Music was better back then...
Here's the thing, there was terrible music in the 60s, 70s, 80s, and 90s. It reached the top of the chart, it sold millions, there were people who loved it and children were probably created in its honour. It dated badly. It never gets brought up when comparing today with another era, we look at Led Zeppelin, Tupac, The Beatles, James Brown, Oasis, Marvin Gaye, Queen, Blur, Nirvana etc. and unfairly compare them to some band who have only just released their second album. They don't have decades of reverence, Rolling Stone special issues, a perpetuated mystique, or countless documentaries propping them up.
I'm not saying you have to like anything made today, or even that you should like it as much as another era. Sometimes I think people don't give newer music a fair crack of the whip but ultimately that's their loss. All I want to point out is that this debate takes a totally different turn if we compared a decent modern day act to someone like Vanilla, who actually reached number 14 with this one back in 1997:
Don't get fresh with me <3
I used to like it but it got overplayed
Then stop listening to bland radio, there are other options out there. Next.
Nobody should be allowed to cover that song
Guilty. Many times over I am guilty of saying this and I take it all back. I'm not defending some of the woeful covers out there, I'm just saying that the artist should be allowed to do those covers if they choose. If it's really good, there's nothing to complain about. If it's really bad and is a flop, doesn't matter. If it's really bad and is a hit, at least some people might give the original a go. If they like it, yay, if they don't then it's not as if the original artist has lost a fan.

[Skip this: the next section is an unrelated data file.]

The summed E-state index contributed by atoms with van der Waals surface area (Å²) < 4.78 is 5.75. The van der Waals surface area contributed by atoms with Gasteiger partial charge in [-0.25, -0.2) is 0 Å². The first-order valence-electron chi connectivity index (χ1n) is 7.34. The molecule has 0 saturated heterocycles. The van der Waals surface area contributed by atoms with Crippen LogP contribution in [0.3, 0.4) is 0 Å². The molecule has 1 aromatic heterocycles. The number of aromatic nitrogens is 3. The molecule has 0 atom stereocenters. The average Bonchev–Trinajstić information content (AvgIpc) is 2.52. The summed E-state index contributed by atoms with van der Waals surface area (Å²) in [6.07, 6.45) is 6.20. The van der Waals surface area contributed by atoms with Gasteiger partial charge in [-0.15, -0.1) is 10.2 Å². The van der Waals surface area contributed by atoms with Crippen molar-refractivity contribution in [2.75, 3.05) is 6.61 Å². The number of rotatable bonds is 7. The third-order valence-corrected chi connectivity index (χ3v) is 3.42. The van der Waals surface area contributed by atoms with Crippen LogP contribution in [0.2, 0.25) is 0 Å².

Back in 2002 DJ Sammy's cover of 'Boys of Summer' came out. I remember being incredulous at the time, stating that it was one of my Dad's favourite songs and he would be mortified if he heard what they'd done to it. Fast forward six years and I'm doing some marathon radio show for Comic Relief when one of the other presenters sticks the track on. Five minutes later my Dad texts me asking who that version was by as he was about to go and buy it. Looking at that version now it actually nailed the wistful feeling of the original pretty well and translated it into something more relevant for a young person at that time. I guess 2002 me didn't know my Dad, or the song, as well as he thought. Don't be like 2002 me.
They went poppy...